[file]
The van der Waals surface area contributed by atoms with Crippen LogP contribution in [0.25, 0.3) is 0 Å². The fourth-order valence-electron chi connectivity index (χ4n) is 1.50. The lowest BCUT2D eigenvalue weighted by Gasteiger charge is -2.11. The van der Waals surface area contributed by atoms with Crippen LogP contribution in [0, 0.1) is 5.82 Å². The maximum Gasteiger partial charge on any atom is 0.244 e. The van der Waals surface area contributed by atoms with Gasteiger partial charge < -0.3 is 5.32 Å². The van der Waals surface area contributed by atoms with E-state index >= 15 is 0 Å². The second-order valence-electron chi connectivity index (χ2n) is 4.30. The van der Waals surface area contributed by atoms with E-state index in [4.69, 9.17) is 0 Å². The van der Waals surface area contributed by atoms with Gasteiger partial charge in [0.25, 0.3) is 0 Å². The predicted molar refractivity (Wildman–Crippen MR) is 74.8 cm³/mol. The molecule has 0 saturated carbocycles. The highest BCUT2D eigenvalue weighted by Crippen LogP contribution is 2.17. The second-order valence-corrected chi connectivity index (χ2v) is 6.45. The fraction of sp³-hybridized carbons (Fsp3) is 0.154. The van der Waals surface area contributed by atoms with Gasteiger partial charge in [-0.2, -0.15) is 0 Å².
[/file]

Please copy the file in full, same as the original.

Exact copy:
The van der Waals surface area contributed by atoms with Crippen LogP contribution in [0.25, 0.3) is 0 Å². The fourth-order valence-electron chi connectivity index (χ4n) is 1.50. The lowest BCUT2D eigenvalue weighted by Gasteiger charge is -2.11. The van der Waals surface area contributed by atoms with Crippen LogP contribution in [0, 0.1) is 5.82 Å². The maximum Gasteiger partial charge on any atom is 0.244 e. The van der Waals surface area contributed by atoms with Gasteiger partial charge < -0.3 is 5.32 Å². The van der Waals surface area contributed by atoms with E-state index >= 15 is 0 Å². The second-order valence-electron chi connectivity index (χ2n) is 4.30. The van der Waals surface area contributed by atoms with E-state index in [4.69, 9.17) is 0 Å². The van der Waals surface area contributed by atoms with Gasteiger partial charge in [0.25, 0.3) is 0 Å². The predicted molar refractivity (Wildman–Crippen MR) is 74.8 cm³/mol. The molecule has 0 saturated carbocycles. The highest BCUT2D eigenvalue weighted by Crippen LogP contribution is 2.17. The second-order valence-corrected chi connectivity index (χ2v) is 6.45. The fraction of sp³-hybridized carbons (Fsp3) is 0.154. The van der Waals surface area contributed by atoms with Gasteiger partial charge in [-0.2, -0.15) is 0 Å².